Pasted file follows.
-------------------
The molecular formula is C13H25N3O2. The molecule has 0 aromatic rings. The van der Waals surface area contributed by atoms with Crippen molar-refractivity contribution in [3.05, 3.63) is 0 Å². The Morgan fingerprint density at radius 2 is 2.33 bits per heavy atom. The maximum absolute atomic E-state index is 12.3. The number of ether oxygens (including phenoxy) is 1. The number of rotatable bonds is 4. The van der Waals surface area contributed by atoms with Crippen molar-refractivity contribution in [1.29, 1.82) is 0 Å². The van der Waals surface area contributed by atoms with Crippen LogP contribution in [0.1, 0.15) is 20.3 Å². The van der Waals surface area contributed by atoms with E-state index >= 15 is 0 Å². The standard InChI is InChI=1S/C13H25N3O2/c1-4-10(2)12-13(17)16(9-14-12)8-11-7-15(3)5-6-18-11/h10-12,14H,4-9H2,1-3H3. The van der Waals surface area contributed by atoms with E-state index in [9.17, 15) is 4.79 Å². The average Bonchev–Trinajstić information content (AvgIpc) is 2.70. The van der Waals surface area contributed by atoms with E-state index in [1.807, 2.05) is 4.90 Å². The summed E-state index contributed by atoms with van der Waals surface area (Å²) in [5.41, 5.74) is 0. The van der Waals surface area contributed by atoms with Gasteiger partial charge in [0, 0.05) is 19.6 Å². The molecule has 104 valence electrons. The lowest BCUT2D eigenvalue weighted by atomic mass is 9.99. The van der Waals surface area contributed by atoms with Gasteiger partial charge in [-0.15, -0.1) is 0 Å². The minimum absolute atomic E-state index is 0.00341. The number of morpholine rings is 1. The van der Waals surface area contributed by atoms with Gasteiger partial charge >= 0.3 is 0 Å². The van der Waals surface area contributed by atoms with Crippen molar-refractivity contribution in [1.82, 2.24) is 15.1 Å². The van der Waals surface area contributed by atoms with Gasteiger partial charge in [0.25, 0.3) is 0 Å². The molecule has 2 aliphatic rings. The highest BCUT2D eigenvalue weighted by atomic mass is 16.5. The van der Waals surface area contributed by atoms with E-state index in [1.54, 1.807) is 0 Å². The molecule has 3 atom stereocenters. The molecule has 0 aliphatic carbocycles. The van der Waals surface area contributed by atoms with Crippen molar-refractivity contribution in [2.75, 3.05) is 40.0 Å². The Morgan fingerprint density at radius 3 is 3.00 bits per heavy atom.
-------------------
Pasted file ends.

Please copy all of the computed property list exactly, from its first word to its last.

The molecular formula is C13H25N3O2. The molecule has 0 aromatic rings. The van der Waals surface area contributed by atoms with Crippen molar-refractivity contribution in [3.05, 3.63) is 0 Å². The Morgan fingerprint density at radius 2 is 2.33 bits per heavy atom. The maximum absolute atomic E-state index is 12.3. The number of ether oxygens (including phenoxy) is 1. The number of rotatable bonds is 4. The van der Waals surface area contributed by atoms with Crippen molar-refractivity contribution in [1.29, 1.82) is 0 Å². The van der Waals surface area contributed by atoms with Crippen LogP contribution in [0.1, 0.15) is 20.3 Å². The van der Waals surface area contributed by atoms with E-state index >= 15 is 0 Å². The standard InChI is InChI=1S/C13H25N3O2/c1-4-10(2)12-13(17)16(9-14-12)8-11-7-15(3)5-6-18-11/h10-12,14H,4-9H2,1-3H3. The van der Waals surface area contributed by atoms with E-state index in [9.17, 15) is 4.79 Å². The average Bonchev–Trinajstić information content (AvgIpc) is 2.70. The van der Waals surface area contributed by atoms with E-state index in [1.807, 2.05) is 4.90 Å². The summed E-state index contributed by atoms with van der Waals surface area (Å²) in [5.41, 5.74) is 0. The van der Waals surface area contributed by atoms with Gasteiger partial charge in [0, 0.05) is 19.6 Å². The molecule has 104 valence electrons. The lowest BCUT2D eigenvalue weighted by atomic mass is 9.99. The van der Waals surface area contributed by atoms with Gasteiger partial charge in [-0.15, -0.1) is 0 Å². The minimum absolute atomic E-state index is 0.00341. The number of morpholine rings is 1. The van der Waals surface area contributed by atoms with Gasteiger partial charge >= 0.3 is 0 Å². The van der Waals surface area contributed by atoms with Crippen molar-refractivity contribution in [1.82, 2.24) is 15.1 Å². The van der Waals surface area contributed by atoms with Gasteiger partial charge in [0.25, 0.3) is 0 Å². The molecule has 2 aliphatic rings. The highest BCUT2D eigenvalue weighted by atomic mass is 16.5. The van der Waals surface area contributed by atoms with E-state index in [1.54, 1.807) is 0 Å². The molecule has 3 atom stereocenters. The molecule has 0 aliphatic carbocycles. The van der Waals surface area contributed by atoms with Crippen molar-refractivity contribution in [2.75, 3.05) is 40.0 Å². The Morgan fingerprint density at radius 3 is 3.00 bits per heavy atom.